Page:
Monday, September 29, 2008

Struggles with the SmartBoard

This is a cross post with the high school's math blog.
After taking a math technology course this summer, one of my projects was to prepare a tech lesson extending past our comfort zone. With me, it's the SmartBoard. I planned a lesson around congruency shortcuts of triangles because I thought that the ability to manipulate the tools (ruler and protractors) as well as the triangles themselves would be an appropriate use of the capabilities of the SmartBoard. I felt a had a great lesson, with background-building vocabulary, questions with answers covered with the screen shade, sequential topics to investigate which short-cuts work, and conversation topics for each slide--all prepared on the SmartBoard notebook.

However, as I'm sure we've all experienced, the lessons that seem great in theory flop in the classroom. I struggled very hard to line up my ruler and protractor using my finger, so measuring 3 pieces of two different triangles was long and frustrating. Even sorting objects by dragging them around seemed difficult and tedious. If I got a student brave enough to attack the tools, it still left the rest of the class unengaged and bored quickly. I adapted the rest of the lesson in order to cover the main points. Any writing I did was very hard to read since my orientation was off no matter how many times I tried to readjust (and my SmartBoard was against the wall.)

The main points of the SmartBoard that I would like to exploit are the ability to work out problems and record in real time and/or save and the manipulablity. Without these features, I don't see much difference than projecting on a regular screen. I try to be very cautious about using technology effectively and not just for the sake of using technology. However, I do not feel that the ability to save is great enough to offset the difficulties in writing and reading the work. And the ability to manipulate items can be powerful... for the person doing it, but leaves the rest of the class unengaged. It would be no different than me manipulating something from my laptop or with a wireless mouse for the class to view on a regular screen.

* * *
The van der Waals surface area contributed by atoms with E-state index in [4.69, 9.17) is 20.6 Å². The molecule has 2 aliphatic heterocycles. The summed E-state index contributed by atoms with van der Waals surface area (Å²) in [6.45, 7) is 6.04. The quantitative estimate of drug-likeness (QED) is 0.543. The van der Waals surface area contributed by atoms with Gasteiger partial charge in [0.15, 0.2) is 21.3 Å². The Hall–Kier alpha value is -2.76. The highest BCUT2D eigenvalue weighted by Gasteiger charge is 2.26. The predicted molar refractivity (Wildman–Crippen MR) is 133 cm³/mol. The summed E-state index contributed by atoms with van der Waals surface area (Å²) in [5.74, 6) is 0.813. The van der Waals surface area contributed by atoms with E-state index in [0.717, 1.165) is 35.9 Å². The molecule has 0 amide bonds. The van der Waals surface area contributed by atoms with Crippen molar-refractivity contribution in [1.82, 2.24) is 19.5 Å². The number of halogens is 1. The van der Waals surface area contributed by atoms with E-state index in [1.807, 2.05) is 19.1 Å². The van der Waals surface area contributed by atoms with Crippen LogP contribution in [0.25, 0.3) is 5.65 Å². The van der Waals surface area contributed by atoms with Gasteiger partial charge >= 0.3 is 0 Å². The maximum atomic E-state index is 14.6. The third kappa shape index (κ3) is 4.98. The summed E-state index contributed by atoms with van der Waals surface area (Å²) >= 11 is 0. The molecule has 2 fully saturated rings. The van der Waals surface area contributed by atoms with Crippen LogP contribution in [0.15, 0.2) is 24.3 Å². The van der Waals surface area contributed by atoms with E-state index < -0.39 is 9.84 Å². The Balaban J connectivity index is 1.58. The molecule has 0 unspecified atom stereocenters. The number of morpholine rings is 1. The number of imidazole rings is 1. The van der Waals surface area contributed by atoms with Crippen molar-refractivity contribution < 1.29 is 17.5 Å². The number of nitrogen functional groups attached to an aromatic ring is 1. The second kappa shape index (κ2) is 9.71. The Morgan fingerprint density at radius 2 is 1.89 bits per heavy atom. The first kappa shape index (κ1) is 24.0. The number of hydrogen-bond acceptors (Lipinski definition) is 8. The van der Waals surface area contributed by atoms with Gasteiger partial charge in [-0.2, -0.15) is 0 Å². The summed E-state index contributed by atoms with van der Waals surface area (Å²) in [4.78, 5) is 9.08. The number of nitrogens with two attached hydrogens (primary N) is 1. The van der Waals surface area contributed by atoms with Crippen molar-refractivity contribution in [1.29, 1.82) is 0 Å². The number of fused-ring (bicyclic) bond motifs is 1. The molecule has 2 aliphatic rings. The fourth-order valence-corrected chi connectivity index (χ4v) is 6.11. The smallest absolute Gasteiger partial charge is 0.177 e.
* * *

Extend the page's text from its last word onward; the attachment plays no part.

With this, I am looking forward to the Global Leaner chat this week, which happens to be about SmartBoards. I would love feedback on how the SmartBoard is used effectively in your classes, especially with secondary students. How does it keep the whole class engages? How does it benefit students who miss class? How can the benefits over projecting on a screen be maximized? And how can all of this be done on a regular basis?


Dave Tarwater said...


You pose great questions regarding effective use of the SB. We should get some great discussion on that very topic in this month's Skype conversation. Next time you plan a lesson with the SB may I collaborate with you?

Stewart said...

I'd love that, Dave. And I can show you the one I had done for your comments and suggestions as well. I might as well use it as a learning tool for myself.